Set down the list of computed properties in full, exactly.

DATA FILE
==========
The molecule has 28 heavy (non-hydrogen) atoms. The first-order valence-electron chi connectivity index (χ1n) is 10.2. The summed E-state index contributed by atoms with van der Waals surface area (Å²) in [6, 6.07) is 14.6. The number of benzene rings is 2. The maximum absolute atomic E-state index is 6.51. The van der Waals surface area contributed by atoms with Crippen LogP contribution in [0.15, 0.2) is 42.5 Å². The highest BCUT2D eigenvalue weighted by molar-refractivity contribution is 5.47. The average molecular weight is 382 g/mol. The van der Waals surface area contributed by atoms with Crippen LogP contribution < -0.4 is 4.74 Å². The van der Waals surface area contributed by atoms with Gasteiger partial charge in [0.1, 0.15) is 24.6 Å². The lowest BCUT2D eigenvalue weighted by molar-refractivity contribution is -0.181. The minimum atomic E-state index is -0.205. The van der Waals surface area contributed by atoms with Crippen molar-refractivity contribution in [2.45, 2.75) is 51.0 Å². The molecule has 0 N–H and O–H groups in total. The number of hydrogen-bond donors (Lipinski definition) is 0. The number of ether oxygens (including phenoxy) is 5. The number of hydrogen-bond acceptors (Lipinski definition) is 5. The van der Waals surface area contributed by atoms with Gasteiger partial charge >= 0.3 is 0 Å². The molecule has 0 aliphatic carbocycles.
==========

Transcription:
The molecule has 28 heavy (non-hydrogen) atoms. The first-order valence-electron chi connectivity index (χ1n) is 10.2. The summed E-state index contributed by atoms with van der Waals surface area (Å²) in [6, 6.07) is 14.6. The number of benzene rings is 2. The maximum absolute atomic E-state index is 6.51. The van der Waals surface area contributed by atoms with Crippen LogP contribution in [0.15, 0.2) is 42.5 Å². The highest BCUT2D eigenvalue weighted by molar-refractivity contribution is 5.47. The average molecular weight is 382 g/mol. The van der Waals surface area contributed by atoms with Crippen LogP contribution < -0.4 is 4.74 Å². The van der Waals surface area contributed by atoms with Gasteiger partial charge in [0.1, 0.15) is 24.6 Å². The lowest BCUT2D eigenvalue weighted by molar-refractivity contribution is -0.181. The minimum atomic E-state index is -0.205. The van der Waals surface area contributed by atoms with Crippen molar-refractivity contribution in [2.45, 2.75) is 51.0 Å². The molecule has 0 N–H and O–H groups in total. The number of hydrogen-bond donors (Lipinski definition) is 0. The number of ether oxygens (including phenoxy) is 5. The number of hydrogen-bond acceptors (Lipinski definition) is 5. The van der Waals surface area contributed by atoms with Gasteiger partial charge >= 0.3 is 0 Å². The molecule has 0 aliphatic carbocycles.